There is a simplicity to life in my part of France that appeals to me, that I greatly admire….it is not a way of life that I am accustomed to and nor is it a life that I think I could live on a full time basis. My life is compartmentalised…I have one way of living in France and I have another in London not to mention being Australian born and feeling very much an Australian…When this existence becomes too complicated, too confusing, too frenetic I reflect on the straightforwardness of some of the French lives that surround me in Provence….Could I forgo the material luxuries that make a split life possible? Would I be content to live for the rest of my days in one place, with the same routines day after day, season upon season? Could I live in a world where the internet doesn’t reign supreme? I fear I know the answers to these questions already….It is too late for me… I am already lost to the modern world where stimulation, instantaneity and choice have spoilt me… but I do know a French couple who aren’t.
The manager of our farm and his wife met at 14, married at 18 and have been together some 40 years..they have never dated another and I suspect they are as in love now as they were in their teens. They are inseparable and apart from their respective jobs they never, ever spend time apart. In all of their married lives there have only been a handful of nights that they have not slept in the same bed…this was due to illness…and those nights were unsettling and sleepless for them both. They were born in Provence and have lived in a ten mile radius from their birthplace ever since. Their holidays are spent for the most part in France…they have ventured ‘overseas’ twice in their lives, when their children encouraged them to spread their wings and try something ‘new’. They came home disenchanted and happy to be once again in la Belle France. Even a day trip to Marseille, one hour away, is an unwelcome event for them. Their comfort zone is the familiar and they are, unlike most of us, not interested to challenge that. It is not because they are frightened or scared but rather that they are utterly content within their world. They truly believe that France is best and while they are well informed with matters of not only national but also global importance, their curiosity for adventure is not piqued for one moment.
Life for this couple revolves around their work and their family. That is who they are and what they do. They are liberal minded, welcoming people who adore their children, their children’s partners and their grandchildren; their friends are from childhood and their social life revolves around one or the other. They appreciate the contrasts between us and while I believe that they find my different way of living to be somewhat peculiar, there is no judgement and never any attempt to convert me. They will never, ever understand how I could have left my country of birth to live in a foreign land. That is inconceivable to them; to leave les racines, the roots of one’s life is unimaginable to them. As much as I might explain that I don’t feel as if I have abandoned my homeland but rather expanded it, we must agree to disagree.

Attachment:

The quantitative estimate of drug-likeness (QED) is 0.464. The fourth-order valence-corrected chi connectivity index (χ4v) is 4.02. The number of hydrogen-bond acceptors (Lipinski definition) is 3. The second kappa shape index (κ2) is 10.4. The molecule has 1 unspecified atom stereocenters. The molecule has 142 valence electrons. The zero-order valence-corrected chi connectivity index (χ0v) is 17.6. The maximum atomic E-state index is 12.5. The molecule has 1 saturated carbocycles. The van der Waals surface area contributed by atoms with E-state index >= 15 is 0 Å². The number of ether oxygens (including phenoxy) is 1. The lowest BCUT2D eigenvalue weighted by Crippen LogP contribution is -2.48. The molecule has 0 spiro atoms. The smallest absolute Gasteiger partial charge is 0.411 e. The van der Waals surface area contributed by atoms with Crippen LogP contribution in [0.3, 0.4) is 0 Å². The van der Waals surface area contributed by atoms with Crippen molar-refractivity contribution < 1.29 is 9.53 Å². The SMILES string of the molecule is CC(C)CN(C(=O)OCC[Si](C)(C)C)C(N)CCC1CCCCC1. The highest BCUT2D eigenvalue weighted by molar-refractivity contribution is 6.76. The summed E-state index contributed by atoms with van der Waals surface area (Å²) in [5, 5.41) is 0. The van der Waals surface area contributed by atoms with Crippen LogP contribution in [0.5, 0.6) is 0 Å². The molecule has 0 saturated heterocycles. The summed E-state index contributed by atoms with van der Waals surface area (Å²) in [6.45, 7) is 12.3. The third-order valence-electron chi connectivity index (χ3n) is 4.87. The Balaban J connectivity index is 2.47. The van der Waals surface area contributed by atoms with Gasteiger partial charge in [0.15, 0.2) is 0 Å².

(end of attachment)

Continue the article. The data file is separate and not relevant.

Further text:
When I return to Provence after an extended absence I am always astounded by the raw beauty of the region and in particular the Alpilles where our farm is located. Without fail I ask if they realise how fortunate and blessed they are to have lived their lives in this idyllic countryside…The answer is always the same….bien sur….. as if to say… is there any where else? It is as if I am the foolish one, the one who is missing out. To be surrounded by such magnificence all of your days is an exceptional state, to be aware and appreciative of your good fortune at the same time is rare. When I read this quotation from William Henry Channing, I couldn’t help but think of this Provencal couple….
“To live content with small means; to seek elegance rather than luxury, and refinement rather than fashion, to be worthy, not respectable, and wealthy, not rich; to study hard, think quietly, talk gently, act frankly, to listen to stars and birds, to babes and sages, with open heart, to bear all cheerfully, to all bravely await occasions, hurry never. In a word, to let the spiritual unbidden and unconscious grow up through the common. This is to be my symphony.”
They are living simply by our sophisticated standards, luxury and fashion are not words that would enter into their vocabulary. Always cheerful, they do ‘think quietly’ and so often ‘listen to birds and babes with open heart’. They most certainly ‘await occasions’ as their lives revolve around the traditions of the past and their diaries are ruled by the seasons. This couple are the definition of patience for there is no such act or word as ‘hurry’ in the Provencal world. Their symphony is rich…a life lived in harmony. A life that is content…xv
The idea for today’s post came from Marsha at Splenderosa… for more brilliant interpretations of William Henry Channing’s words please continue to some of my favourite bloggers…